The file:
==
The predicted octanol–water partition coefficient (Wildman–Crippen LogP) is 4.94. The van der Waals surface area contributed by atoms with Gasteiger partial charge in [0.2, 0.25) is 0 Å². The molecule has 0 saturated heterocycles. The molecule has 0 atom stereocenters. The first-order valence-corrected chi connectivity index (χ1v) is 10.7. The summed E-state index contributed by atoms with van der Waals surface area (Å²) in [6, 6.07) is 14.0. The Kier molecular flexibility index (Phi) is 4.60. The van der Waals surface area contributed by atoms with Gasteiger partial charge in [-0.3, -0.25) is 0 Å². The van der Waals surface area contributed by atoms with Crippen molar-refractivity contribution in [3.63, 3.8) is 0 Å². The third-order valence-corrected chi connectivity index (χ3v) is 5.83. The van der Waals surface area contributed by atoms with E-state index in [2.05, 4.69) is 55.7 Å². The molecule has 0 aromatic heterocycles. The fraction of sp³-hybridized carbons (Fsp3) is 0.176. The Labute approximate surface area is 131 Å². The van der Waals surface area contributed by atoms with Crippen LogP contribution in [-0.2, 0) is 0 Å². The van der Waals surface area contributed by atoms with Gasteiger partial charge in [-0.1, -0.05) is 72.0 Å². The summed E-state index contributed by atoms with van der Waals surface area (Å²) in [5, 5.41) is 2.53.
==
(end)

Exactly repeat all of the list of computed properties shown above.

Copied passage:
The predicted octanol–water partition coefficient (Wildman–Crippen LogP) is 4.94. The van der Waals surface area contributed by atoms with Gasteiger partial charge in [0.2, 0.25) is 0 Å². The molecule has 0 saturated heterocycles. The molecule has 0 atom stereocenters. The first-order valence-corrected chi connectivity index (χ1v) is 10.7. The summed E-state index contributed by atoms with van der Waals surface area (Å²) in [6, 6.07) is 14.0. The Kier molecular flexibility index (Phi) is 4.60. The van der Waals surface area contributed by atoms with Gasteiger partial charge in [-0.3, -0.25) is 0 Å². The van der Waals surface area contributed by atoms with Crippen molar-refractivity contribution in [3.63, 3.8) is 0 Å². The third-order valence-corrected chi connectivity index (χ3v) is 5.83. The van der Waals surface area contributed by atoms with E-state index in [2.05, 4.69) is 55.7 Å². The molecule has 0 aromatic heterocycles. The fraction of sp³-hybridized carbons (Fsp3) is 0.176. The Labute approximate surface area is 131 Å². The van der Waals surface area contributed by atoms with Crippen LogP contribution in [-0.2, 0) is 0 Å². The van der Waals surface area contributed by atoms with Gasteiger partial charge in [-0.1, -0.05) is 72.0 Å². The summed E-state index contributed by atoms with van der Waals surface area (Å²) in [5, 5.41) is 2.53.